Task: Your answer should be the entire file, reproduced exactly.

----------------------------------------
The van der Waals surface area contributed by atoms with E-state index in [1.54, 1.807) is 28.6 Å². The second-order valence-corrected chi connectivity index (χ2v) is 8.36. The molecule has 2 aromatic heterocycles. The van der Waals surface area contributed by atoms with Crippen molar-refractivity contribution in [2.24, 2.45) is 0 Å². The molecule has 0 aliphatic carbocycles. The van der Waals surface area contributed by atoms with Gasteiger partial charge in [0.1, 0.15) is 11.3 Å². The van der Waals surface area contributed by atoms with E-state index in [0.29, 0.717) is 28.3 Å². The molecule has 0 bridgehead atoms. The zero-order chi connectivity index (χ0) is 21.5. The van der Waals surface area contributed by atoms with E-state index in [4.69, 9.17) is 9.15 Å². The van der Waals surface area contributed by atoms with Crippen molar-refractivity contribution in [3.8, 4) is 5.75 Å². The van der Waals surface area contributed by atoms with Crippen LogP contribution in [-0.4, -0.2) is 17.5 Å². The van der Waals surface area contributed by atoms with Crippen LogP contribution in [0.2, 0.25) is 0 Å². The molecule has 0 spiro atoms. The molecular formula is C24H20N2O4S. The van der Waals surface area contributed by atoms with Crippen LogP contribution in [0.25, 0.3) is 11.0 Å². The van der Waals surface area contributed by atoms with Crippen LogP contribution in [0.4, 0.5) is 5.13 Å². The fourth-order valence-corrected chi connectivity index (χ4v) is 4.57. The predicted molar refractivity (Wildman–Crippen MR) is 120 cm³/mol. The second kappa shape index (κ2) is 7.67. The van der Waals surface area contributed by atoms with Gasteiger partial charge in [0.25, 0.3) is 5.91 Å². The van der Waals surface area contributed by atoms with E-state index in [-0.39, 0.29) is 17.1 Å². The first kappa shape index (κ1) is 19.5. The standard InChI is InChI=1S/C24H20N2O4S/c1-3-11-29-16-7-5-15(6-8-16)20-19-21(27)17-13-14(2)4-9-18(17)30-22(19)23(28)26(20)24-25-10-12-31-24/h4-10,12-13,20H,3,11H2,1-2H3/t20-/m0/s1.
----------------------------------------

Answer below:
The van der Waals surface area contributed by atoms with E-state index in [1.54, 1.807) is 28.6 Å². The second-order valence-corrected chi connectivity index (χ2v) is 8.36. The molecule has 2 aromatic heterocycles. The van der Waals surface area contributed by atoms with Crippen molar-refractivity contribution in [2.24, 2.45) is 0 Å². The molecule has 0 aliphatic carbocycles. The van der Waals surface area contributed by atoms with Gasteiger partial charge in [0.1, 0.15) is 11.3 Å². The van der Waals surface area contributed by atoms with E-state index in [0.29, 0.717) is 28.3 Å². The molecule has 0 bridgehead atoms. The zero-order chi connectivity index (χ0) is 21.5. The van der Waals surface area contributed by atoms with E-state index in [4.69, 9.17) is 9.15 Å². The van der Waals surface area contributed by atoms with Crippen molar-refractivity contribution in [3.8, 4) is 5.75 Å². The van der Waals surface area contributed by atoms with Crippen LogP contribution in [-0.4, -0.2) is 17.5 Å². The van der Waals surface area contributed by atoms with Crippen LogP contribution in [0.2, 0.25) is 0 Å². The molecule has 0 spiro atoms. The molecular formula is C24H20N2O4S. The van der Waals surface area contributed by atoms with Crippen LogP contribution in [0.25, 0.3) is 11.0 Å². The van der Waals surface area contributed by atoms with Crippen LogP contribution in [0.4, 0.5) is 5.13 Å². The fourth-order valence-corrected chi connectivity index (χ4v) is 4.57. The predicted molar refractivity (Wildman–Crippen MR) is 120 cm³/mol. The second kappa shape index (κ2) is 7.67. The van der Waals surface area contributed by atoms with Gasteiger partial charge in [0.25, 0.3) is 5.91 Å². The van der Waals surface area contributed by atoms with E-state index in [-0.39, 0.29) is 17.1 Å². The first kappa shape index (κ1) is 19.5. The standard InChI is InChI=1S/C24H20N2O4S/c1-3-11-29-16-7-5-15(6-8-16)20-19-21(27)17-13-14(2)4-9-18(17)30-22(19)23(28)26(20)24-25-10-12-31-24/h4-10,12-13,20H,3,11H2,1-2H3/t20-/m0/s1.